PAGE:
LOS ANGELES (CBSLA) — The Los Angeles County Board of Supervisors voted Tuesday to ask the coroner’s office to conduct an inquest into the death of 18-year-old Andres Guardado, who was fatally shot by a L.A. County sheriff’s deputy June 18.
The board also included a provision that would allow the coroner’s office to subpoena information to create a record of investigative steps taken by the sheriff’s department related to the cause and circumstances of Guardado’s death.
Supervisors also indicated their readiness to file suit against the sheriff’s department for violating state law by failing to allow oversight of law enforcement investigations and asked the board’s lead lawyer to report back on the feasibility of such a suit within 10 days.
The vote came the day after attorneys for Guardado’s parents filed a wrongful death lawsuit naming the county, the sheriff’s department and the two deputies involved in the teen’s shooting death — Miguel Vega and Chris Hernandez — alleging that the deputies not only used unreasonable and excessive force, but were possibly acting in connection with members of one or more LASD gangs of which they may be affiliated.
According to attorneys for the Guardado family, the complaint seeks to hold the defendants accountable for allegedly violating various civil rights as well as the California Bane Act.
“By filing this lawsuit, we are not only committing to expose the truth surrounding the unjustified shooting of Andres Guardado, but seeking to prevent this type of tragedy from happening again to anyone in our communities,” Nicholas Yoka, attorney for the family, said. “The Guardado family deserves their day in court and they are now taking the first step toward getting justice for the death of their son at the hands of the Los Angeles County Sheriff’s Department.”
The suit alleges that Vega and Hernandez arrived at Guardado’s place of employment and immediately drew their weapons and chased the teen down an alleyway before Vega discharged his firearm “without provocation and with conscious disregard,” striking Guardado five times in the back.
The sheriff’s department has previously said that Guardado flashed a gun at the deputies when they arrived at the auto shop and again in the alleyway before the shooting, though the family has vehemently denied that Guardado was armed.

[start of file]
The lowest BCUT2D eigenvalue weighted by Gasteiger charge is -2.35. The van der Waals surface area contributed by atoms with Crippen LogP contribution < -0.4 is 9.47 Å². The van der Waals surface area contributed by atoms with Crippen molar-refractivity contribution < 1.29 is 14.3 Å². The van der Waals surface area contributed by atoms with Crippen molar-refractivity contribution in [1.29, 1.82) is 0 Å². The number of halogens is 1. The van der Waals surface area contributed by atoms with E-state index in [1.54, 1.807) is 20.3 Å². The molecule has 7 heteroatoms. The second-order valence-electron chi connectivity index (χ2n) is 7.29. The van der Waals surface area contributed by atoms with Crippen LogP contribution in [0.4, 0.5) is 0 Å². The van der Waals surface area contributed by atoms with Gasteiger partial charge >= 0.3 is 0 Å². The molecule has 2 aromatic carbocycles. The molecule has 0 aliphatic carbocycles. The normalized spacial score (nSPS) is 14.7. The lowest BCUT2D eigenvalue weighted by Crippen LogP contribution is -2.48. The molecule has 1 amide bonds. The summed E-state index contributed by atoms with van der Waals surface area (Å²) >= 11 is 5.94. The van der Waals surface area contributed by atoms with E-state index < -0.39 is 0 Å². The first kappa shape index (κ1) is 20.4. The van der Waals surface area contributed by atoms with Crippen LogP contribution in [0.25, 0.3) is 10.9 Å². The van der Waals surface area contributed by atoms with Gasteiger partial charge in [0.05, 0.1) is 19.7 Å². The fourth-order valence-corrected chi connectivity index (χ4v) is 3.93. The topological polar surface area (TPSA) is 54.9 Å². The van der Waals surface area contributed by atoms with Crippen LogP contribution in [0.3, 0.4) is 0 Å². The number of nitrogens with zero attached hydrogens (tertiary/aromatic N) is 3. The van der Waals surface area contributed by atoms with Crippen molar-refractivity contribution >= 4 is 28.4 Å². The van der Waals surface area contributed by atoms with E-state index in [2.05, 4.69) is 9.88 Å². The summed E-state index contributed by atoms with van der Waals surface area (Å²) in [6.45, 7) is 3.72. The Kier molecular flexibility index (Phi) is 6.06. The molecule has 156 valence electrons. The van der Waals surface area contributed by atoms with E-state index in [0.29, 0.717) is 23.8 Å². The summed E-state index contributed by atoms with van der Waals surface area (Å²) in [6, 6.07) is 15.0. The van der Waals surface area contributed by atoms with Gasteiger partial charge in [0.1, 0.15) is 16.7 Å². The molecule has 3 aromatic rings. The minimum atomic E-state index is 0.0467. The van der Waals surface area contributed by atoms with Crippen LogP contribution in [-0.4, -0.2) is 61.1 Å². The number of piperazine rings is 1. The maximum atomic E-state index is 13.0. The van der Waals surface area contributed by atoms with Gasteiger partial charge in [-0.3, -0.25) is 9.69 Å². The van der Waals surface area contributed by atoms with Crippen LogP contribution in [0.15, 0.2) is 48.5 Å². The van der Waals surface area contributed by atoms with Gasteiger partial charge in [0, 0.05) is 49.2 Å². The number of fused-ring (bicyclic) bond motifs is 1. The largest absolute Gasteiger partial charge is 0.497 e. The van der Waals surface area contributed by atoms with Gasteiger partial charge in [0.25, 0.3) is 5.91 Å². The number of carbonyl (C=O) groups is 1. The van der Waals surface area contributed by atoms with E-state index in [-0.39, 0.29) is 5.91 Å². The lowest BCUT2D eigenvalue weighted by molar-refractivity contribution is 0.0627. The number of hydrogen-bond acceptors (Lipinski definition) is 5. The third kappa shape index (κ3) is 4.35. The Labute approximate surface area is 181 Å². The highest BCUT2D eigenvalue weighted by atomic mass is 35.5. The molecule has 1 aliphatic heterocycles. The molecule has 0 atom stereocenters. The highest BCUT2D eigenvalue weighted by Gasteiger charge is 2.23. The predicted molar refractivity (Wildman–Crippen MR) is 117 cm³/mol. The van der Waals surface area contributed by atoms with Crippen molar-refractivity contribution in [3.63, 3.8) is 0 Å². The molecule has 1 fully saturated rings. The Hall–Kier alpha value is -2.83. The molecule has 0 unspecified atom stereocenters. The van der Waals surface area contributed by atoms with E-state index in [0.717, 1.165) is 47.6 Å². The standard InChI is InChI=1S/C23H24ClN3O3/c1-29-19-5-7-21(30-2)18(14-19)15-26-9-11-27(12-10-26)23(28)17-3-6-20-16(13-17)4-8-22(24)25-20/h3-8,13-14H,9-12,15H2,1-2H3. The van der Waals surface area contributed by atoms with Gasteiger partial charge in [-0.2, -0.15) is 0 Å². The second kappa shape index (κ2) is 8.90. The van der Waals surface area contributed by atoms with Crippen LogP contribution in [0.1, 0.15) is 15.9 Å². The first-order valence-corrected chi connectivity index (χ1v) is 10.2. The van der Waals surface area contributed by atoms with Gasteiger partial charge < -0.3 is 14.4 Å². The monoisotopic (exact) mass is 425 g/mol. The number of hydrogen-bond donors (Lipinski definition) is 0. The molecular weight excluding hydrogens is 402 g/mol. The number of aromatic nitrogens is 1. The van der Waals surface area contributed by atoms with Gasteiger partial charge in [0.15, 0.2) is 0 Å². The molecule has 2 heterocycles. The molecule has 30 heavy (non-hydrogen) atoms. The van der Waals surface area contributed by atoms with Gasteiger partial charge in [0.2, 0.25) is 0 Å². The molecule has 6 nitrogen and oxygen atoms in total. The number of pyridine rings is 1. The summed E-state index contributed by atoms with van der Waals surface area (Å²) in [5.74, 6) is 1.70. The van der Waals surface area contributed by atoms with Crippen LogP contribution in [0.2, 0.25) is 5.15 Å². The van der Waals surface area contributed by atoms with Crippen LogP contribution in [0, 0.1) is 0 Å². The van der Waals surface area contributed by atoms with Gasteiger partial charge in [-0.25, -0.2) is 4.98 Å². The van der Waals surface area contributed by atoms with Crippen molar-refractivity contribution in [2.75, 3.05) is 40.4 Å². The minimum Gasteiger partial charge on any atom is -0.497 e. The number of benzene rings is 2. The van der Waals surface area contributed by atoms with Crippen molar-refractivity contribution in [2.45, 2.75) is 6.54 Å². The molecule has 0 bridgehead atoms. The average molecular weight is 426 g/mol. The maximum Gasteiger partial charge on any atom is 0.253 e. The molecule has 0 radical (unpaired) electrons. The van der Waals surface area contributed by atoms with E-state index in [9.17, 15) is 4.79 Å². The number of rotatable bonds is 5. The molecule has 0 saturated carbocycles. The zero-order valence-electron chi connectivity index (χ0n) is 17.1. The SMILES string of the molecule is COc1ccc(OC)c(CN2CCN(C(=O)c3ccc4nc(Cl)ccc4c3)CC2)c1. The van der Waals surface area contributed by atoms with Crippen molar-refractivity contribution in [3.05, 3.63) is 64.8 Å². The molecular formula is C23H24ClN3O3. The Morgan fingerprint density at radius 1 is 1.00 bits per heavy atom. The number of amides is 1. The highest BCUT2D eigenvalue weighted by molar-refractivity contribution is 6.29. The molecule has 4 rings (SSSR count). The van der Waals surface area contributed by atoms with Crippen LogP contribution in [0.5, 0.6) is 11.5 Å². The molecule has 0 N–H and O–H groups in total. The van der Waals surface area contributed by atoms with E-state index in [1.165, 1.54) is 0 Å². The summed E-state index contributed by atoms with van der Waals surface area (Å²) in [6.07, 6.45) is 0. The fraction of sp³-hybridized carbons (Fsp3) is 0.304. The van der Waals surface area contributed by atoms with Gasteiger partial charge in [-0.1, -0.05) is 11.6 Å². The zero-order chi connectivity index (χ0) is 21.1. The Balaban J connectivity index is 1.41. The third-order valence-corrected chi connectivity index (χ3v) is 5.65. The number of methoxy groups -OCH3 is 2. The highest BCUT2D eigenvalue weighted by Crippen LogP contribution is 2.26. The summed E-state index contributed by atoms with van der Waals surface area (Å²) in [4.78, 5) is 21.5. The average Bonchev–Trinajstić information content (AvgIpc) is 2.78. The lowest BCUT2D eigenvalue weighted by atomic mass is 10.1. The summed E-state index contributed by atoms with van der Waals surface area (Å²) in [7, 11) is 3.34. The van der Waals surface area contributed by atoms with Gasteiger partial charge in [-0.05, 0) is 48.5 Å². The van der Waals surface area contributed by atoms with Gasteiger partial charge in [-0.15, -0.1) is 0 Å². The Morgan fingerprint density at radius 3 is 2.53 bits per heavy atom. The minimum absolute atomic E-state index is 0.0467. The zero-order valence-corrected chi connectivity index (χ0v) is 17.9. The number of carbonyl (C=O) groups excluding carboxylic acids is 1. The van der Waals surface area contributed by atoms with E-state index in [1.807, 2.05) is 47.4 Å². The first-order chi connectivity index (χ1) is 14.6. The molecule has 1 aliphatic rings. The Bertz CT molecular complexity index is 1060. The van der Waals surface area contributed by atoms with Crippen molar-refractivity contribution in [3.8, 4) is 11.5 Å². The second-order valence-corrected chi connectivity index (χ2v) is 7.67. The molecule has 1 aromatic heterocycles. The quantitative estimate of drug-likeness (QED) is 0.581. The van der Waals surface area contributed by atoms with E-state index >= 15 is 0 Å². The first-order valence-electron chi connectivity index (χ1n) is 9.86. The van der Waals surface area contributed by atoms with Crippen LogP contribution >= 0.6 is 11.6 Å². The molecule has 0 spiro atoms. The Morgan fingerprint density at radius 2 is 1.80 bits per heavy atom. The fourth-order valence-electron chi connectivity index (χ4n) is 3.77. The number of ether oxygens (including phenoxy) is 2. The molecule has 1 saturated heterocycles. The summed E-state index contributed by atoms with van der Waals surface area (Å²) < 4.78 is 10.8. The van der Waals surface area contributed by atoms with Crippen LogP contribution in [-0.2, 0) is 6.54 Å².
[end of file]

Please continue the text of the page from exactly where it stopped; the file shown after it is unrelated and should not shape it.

The complaint further alleges that the deputies involved were unfit to be on duty since they “had a history of improper uses of unjustified excessive force, improper discharging of their firearms, bad traffic and pedestrian stops, failing to follow proper procedures, making false statements during investigations, and other improper conduct.”
Plaintiffs also alleged that LASD, the county and Sheriff Alex Villanueva knew about deputy gangs within the department and that the deputies involved “had possible affiliations with at least one of these Los Angeles County Sheriff’s Department gangs including, but not limited to, the gangs known as the Executioners and/or the 3,000 Boys.”
In a statement, Vega’s attorney said the lawsuit was filled with “reckless and erroneous allegations and appears to be a calculated effort to inflame and distort public perception against the sheriff’s department generally and deputy Vega specifically.”
“Deputy Vega categorically denies any wrongdoing and looks forward to the actual facts of this matter being made public,” the statement continued. “Facts which include Mr. Guardado illegally possessing an unregistered firearm, fleeing from two uniformed deputies, and then disobeying multiple commands. … Deputy Vega went to work that day to protect the citizens of the community and, unfortunately, was forced to take actions that resulted in a loss of life.”
The suit seeks general, economic and statutory damages — including funeral and burial expenses, loss of financial support and attorney fees — as well as punitive damages against the individual defendants.
“The blood of Andres Guardado lays not only on the hands of Deputy Miguel Vega, but on every member of the Los Angeles County Sheriff’s Department who has dismissed their oath to support the Constitution of the United States and the Constitution of the State of California,” Adam Shea, attorney for the Guardado family, said. “When the facts are fully disclosed, we are confident that a jury will deliver justice that reflects how grossly the Sheriff’s Department and Los Angeles County officials have failed Andres, his family and the people of the communities they have sworn to serve.”
A request for comment from the sheriff’s department was not immediately returned.